At a pre-trial, you see if you can work the charges out. The probation department gets active with this case right at the beginning, because they’re the ones that do the immediate and urgent necessity report to the judge. This is similar to a pre-trial bond report, which should outline for the judge the juvenile’s previous criminal history, and they make their recommendations as to what type of detention or release they think is appropriate. Juvenile cases can take some time, but they still have time constraints. Overall, it works similarly as an adult case, with the exception of some different terminology, and the fact that the juvenile’s parents have to be there. If the parents are not there, eventually they’ll do without them, and it just proceeds that way.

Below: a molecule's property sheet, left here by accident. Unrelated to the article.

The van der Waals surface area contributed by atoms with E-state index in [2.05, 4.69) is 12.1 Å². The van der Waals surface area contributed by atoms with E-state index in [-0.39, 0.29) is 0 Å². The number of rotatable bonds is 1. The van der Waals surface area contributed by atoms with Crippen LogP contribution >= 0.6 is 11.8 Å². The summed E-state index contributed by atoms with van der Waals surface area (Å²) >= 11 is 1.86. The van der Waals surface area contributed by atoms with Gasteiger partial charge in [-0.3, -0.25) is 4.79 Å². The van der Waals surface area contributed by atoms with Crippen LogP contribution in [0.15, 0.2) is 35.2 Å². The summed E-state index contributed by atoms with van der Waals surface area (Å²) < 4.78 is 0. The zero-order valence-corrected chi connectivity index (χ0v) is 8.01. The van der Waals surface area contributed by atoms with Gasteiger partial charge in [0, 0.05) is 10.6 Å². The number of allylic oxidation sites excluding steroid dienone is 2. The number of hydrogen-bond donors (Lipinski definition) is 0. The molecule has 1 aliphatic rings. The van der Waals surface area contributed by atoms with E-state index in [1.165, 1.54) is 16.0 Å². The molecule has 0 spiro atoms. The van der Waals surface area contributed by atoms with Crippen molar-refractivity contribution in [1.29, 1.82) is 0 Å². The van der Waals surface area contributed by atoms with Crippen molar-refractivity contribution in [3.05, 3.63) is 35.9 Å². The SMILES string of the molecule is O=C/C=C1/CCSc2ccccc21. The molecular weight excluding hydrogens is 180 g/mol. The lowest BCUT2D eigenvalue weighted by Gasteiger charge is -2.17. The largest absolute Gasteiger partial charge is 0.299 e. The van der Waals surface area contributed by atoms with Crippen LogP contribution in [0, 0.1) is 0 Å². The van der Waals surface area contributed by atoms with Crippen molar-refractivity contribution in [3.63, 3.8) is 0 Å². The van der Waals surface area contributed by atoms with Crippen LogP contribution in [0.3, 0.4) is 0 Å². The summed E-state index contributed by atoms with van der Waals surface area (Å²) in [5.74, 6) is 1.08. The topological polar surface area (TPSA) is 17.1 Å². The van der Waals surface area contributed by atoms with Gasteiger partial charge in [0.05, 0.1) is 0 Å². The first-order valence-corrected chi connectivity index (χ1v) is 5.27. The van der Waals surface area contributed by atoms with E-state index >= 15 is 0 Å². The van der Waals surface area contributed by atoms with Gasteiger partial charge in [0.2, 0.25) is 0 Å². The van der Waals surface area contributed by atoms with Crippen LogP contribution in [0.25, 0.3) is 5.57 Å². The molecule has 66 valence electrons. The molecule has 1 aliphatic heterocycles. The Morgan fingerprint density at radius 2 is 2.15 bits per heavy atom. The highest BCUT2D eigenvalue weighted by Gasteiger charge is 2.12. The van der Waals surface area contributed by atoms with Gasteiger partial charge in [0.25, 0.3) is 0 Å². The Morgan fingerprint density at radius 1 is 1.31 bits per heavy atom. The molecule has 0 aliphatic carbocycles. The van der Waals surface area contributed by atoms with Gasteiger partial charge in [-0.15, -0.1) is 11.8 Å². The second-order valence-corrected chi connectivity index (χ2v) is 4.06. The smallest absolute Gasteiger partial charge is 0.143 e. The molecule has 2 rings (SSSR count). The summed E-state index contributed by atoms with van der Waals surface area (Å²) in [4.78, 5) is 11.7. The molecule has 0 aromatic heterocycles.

There is no jury trial, so you’re only going to have bench trial in front of the judge, which does move things along a little bit quicker. If the juvenile gets sentenced, there is a full pre-sentenced investigation, which they call a pre-adjudicatory social investigation when it’s a minor. This is because it’s adjudicated award to the court using that Found Guilty, like an adult. The court does find them guilty of the charges, and then they adjudicate them guilty. The court then writes up the full report on the kid, just like they would for any felony case, and the judge makes the decision on what the appropriate penalty is.

If he’s going to the department of corrections, the juvenile division really has the authority to release the kid when they want, unless there’s a specific directive from the judge regarding how long he or she is in detention. However, they can’t hold the kid past his or her 21st birthday.

For more information on Legal Process For Juveniles Vs. Adults, a free initial consultation is your best next step. Get the information and legal answers you’re seeking by calling (847) 244-4636 today.

Barry Boches, Esq.